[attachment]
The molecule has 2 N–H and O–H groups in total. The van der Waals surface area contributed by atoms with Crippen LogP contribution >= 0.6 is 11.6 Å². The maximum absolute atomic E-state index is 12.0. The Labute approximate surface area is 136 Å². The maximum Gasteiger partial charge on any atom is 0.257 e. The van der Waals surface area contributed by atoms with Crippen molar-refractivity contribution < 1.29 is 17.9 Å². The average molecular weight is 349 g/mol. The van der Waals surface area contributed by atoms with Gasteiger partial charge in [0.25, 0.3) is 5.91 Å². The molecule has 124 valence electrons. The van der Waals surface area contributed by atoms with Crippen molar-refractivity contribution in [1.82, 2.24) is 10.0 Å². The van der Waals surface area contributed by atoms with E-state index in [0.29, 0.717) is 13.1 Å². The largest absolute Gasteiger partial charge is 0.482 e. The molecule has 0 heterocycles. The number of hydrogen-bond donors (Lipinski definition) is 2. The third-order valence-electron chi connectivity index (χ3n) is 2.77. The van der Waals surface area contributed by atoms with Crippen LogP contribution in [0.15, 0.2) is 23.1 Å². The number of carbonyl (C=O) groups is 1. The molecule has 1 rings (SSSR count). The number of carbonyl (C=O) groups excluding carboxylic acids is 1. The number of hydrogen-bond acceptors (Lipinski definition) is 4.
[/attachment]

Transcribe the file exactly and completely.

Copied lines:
The molecule has 2 N–H and O–H groups in total. The van der Waals surface area contributed by atoms with Crippen LogP contribution >= 0.6 is 11.6 Å². The maximum absolute atomic E-state index is 12.0. The Labute approximate surface area is 136 Å². The maximum Gasteiger partial charge on any atom is 0.257 e. The van der Waals surface area contributed by atoms with Crippen molar-refractivity contribution < 1.29 is 17.9 Å². The average molecular weight is 349 g/mol. The van der Waals surface area contributed by atoms with Gasteiger partial charge in [0.25, 0.3) is 5.91 Å². The molecule has 124 valence electrons. The van der Waals surface area contributed by atoms with Crippen molar-refractivity contribution in [1.82, 2.24) is 10.0 Å². The van der Waals surface area contributed by atoms with E-state index in [0.29, 0.717) is 13.1 Å². The largest absolute Gasteiger partial charge is 0.482 e. The molecule has 0 heterocycles. The number of hydrogen-bond donors (Lipinski definition) is 2. The third-order valence-electron chi connectivity index (χ3n) is 2.77. The van der Waals surface area contributed by atoms with Crippen LogP contribution in [0.15, 0.2) is 23.1 Å². The number of carbonyl (C=O) groups is 1. The molecule has 1 rings (SSSR count). The number of carbonyl (C=O) groups excluding carboxylic acids is 1. The number of hydrogen-bond acceptors (Lipinski definition) is 4.